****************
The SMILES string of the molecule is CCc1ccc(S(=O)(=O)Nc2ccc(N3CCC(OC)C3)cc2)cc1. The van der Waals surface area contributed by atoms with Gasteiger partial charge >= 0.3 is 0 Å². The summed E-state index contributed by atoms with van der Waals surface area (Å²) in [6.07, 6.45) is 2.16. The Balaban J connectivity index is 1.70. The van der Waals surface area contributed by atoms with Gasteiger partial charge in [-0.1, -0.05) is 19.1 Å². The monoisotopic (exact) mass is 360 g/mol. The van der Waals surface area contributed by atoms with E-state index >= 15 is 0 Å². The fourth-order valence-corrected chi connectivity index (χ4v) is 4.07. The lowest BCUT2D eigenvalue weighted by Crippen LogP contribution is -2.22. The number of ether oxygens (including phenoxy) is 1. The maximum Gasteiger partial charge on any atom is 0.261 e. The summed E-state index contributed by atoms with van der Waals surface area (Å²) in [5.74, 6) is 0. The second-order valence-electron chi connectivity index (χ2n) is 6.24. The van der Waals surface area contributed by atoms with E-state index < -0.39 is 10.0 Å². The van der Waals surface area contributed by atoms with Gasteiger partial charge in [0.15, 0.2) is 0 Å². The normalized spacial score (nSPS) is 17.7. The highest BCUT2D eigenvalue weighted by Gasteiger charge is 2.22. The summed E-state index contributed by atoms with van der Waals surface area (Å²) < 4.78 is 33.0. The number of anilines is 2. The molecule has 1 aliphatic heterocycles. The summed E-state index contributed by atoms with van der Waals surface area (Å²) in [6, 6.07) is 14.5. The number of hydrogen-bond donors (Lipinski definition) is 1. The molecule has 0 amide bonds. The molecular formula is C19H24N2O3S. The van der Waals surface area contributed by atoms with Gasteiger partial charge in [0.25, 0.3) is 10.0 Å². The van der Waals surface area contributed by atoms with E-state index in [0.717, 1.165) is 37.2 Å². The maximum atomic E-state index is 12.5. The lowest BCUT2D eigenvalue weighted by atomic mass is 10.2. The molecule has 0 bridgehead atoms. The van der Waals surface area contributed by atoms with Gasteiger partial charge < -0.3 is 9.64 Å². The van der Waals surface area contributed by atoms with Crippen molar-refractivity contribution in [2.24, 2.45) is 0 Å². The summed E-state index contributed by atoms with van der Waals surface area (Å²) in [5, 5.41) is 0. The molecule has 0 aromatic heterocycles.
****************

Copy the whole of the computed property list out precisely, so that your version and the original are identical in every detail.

The SMILES string of the molecule is CCc1ccc(S(=O)(=O)Nc2ccc(N3CCC(OC)C3)cc2)cc1. The van der Waals surface area contributed by atoms with Gasteiger partial charge >= 0.3 is 0 Å². The summed E-state index contributed by atoms with van der Waals surface area (Å²) in [6.07, 6.45) is 2.16. The Balaban J connectivity index is 1.70. The van der Waals surface area contributed by atoms with Gasteiger partial charge in [-0.1, -0.05) is 19.1 Å². The monoisotopic (exact) mass is 360 g/mol. The van der Waals surface area contributed by atoms with E-state index >= 15 is 0 Å². The fourth-order valence-corrected chi connectivity index (χ4v) is 4.07. The lowest BCUT2D eigenvalue weighted by Crippen LogP contribution is -2.22. The number of ether oxygens (including phenoxy) is 1. The maximum Gasteiger partial charge on any atom is 0.261 e. The summed E-state index contributed by atoms with van der Waals surface area (Å²) in [5.74, 6) is 0. The second-order valence-electron chi connectivity index (χ2n) is 6.24. The van der Waals surface area contributed by atoms with E-state index < -0.39 is 10.0 Å². The van der Waals surface area contributed by atoms with Gasteiger partial charge in [0.15, 0.2) is 0 Å². The normalized spacial score (nSPS) is 17.7. The highest BCUT2D eigenvalue weighted by Gasteiger charge is 2.22. The summed E-state index contributed by atoms with van der Waals surface area (Å²) < 4.78 is 33.0. The number of anilines is 2. The molecule has 1 aliphatic heterocycles. The summed E-state index contributed by atoms with van der Waals surface area (Å²) in [6, 6.07) is 14.5. The number of hydrogen-bond donors (Lipinski definition) is 1. The molecule has 0 amide bonds. The molecular formula is C19H24N2O3S. The van der Waals surface area contributed by atoms with Gasteiger partial charge in [0.25, 0.3) is 10.0 Å². The van der Waals surface area contributed by atoms with E-state index in [0.717, 1.165) is 37.2 Å². The maximum atomic E-state index is 12.5. The lowest BCUT2D eigenvalue weighted by atomic mass is 10.2. The molecule has 0 bridgehead atoms. The van der Waals surface area contributed by atoms with Gasteiger partial charge < -0.3 is 9.64 Å². The van der Waals surface area contributed by atoms with Crippen molar-refractivity contribution in [2.24, 2.45) is 0 Å². The summed E-state index contributed by atoms with van der Waals surface area (Å²) in [5, 5.41) is 0. The molecule has 0 aromatic heterocycles.